In our latest destinations installment courtesy of‘s Jim Burgoyne, we discover the magic of Southeast Alaska’s Tracy Arm.

Our crew was new to chasing glaciers, of course, but our expectations were not so high that we could get a decent view of Tracy Arm’s North or South Sawyer Glaciers.

A few days before, in La Conte Bay, we had battled icebergs the size of pickup trucks, literally to a standstill, far from where we could get a view of its glacier. Try as we might, we could not find a way past the clogged ice that blocked the final turn in the twisting fjord, allowing us to see the wall of ice which clearly was calving bergie bits at an aroused heart rate. And the sound of ice grinding against our fiberglass hull added chilling images of Titanic misadventures to our imaginations.

Berg sits outside our anchorage as we enter Tracy Arm.

So we didn’t know how in heaven we would get to see the glaciers up narrow Tracy Arm. Surely they would be blocked as well.

We had arrived at Tracy Arm’s Entrance Cove in the late afternoon after sailing up Stephens Passage. Since leaving Foggy Bay, our first landfall in Alaska, we have experienced pretty good sailing with mostly southwesterly winds. There was some motoring, but with the exception of one unpleasant morning in Frederick Sound, off Petersburg, there had been little pounding into wind and waves.

We overnighted in Entrance Cove, the best anchorage in Tracy Arm. Holding, depths and swing room are excellent, and bergs occasionally float past the entrance. Some cruisers opt instead for the head of William Cove, 5nm north, but finding good depth and holding can reportedly involve much frustration.

We set off early the next morning for the glaciers at the head of Tracy Arm. No matter how early, Rob, our new crew, would bounce out of bed without complaint to attend to the piling chain in the bow chain locker, knocking over the galvanized heap with aplomb.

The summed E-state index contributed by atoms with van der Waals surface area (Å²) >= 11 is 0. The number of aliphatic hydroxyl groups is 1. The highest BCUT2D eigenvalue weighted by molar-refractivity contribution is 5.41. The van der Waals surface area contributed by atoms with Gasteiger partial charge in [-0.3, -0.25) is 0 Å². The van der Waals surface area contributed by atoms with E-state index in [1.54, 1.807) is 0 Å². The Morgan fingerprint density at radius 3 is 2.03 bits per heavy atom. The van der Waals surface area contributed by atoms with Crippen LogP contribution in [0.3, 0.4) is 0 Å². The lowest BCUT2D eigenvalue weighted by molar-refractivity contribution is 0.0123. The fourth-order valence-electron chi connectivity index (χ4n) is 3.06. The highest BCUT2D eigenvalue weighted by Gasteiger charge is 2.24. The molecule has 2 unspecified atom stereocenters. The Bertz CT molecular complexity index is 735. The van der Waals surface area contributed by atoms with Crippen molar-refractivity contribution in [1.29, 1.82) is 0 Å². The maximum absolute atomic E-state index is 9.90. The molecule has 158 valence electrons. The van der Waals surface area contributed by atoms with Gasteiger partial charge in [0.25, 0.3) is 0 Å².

Some 90 percent of this berg remains under water.

At the first corner we encountered a cruise ship, with likely thousands of passengers having eggs over easy with wedges of bacon and melty cinnamon buns while watching through walls of glass as we sailed by in our Dinky Toy far below.

Around the elbow, the arm turned inland into a narrowing, ice-polished mountain valley. Photos do not do justice to the smooth, glistening rock. Waterfalls everywhere. Rob said that in the last couple days he had seen more waterfalls than he had in his lifetime.

Smallish icebergs began to populate some 20nm in, nearing Sawyer Island, where Tracy Arm forks north to the North Sawyer Iceberg or continues east for 5nm to its southern cousin. We took the southern route, zigzagging around and between the chunks of ice, sometimes getting a little too close to shore.

Robert captures the towering walls of Tracy Arm.

Then we came to the head, and into view came a kilometer-wide skyscraper of blue ice, that you could sail up to as close as you dared, which wasn’t all that close given that the glacier rumbled, echoing across the bath, threatening to drop an office-building-size piece of ice on us.

A powercat, with maybe fifty tourists aboard, came into the bay. Along with the cruise ship it was one of only two other boats we would see that day. It was fun to watch the tourists up on deck and know that photos of Silom, dwarfed by the South Sawyer, would likely be emailed far and wide, and maybe be held by magnets to a few refrigerators.

Getting away was not so easy. The ice floes seemed to have more closely congealed at the entrance to the bay and we had to thump against a few more little bergs to push our way out. But we did so without too much drama.

At Sawyer Island we turned north up the narrow channel to visit the other glacier. This glacier is huge, spread over several mountains, but has retreated slightly from the water’s edge and has virtually stopped calving into the sea, so bergs were not a worry.

But there were waterfalls that delivered brownish, finely crushed ice into the sea. All around the water was filled with Coke-flavored Slurpees. Mmmm, maybe I will pass.

The further north we go, the more the Alaska we expected and hoped to see is unfolding in front of us. It just gets better and better.

Rob (left) and I, posing for Lynne after returning to the anchorage at the entrance to Tracy Cove, look a tad older than the kids who grew up together at a lake east of Winnipeg.

Note: This post was originally published on and is courtesy of the authors.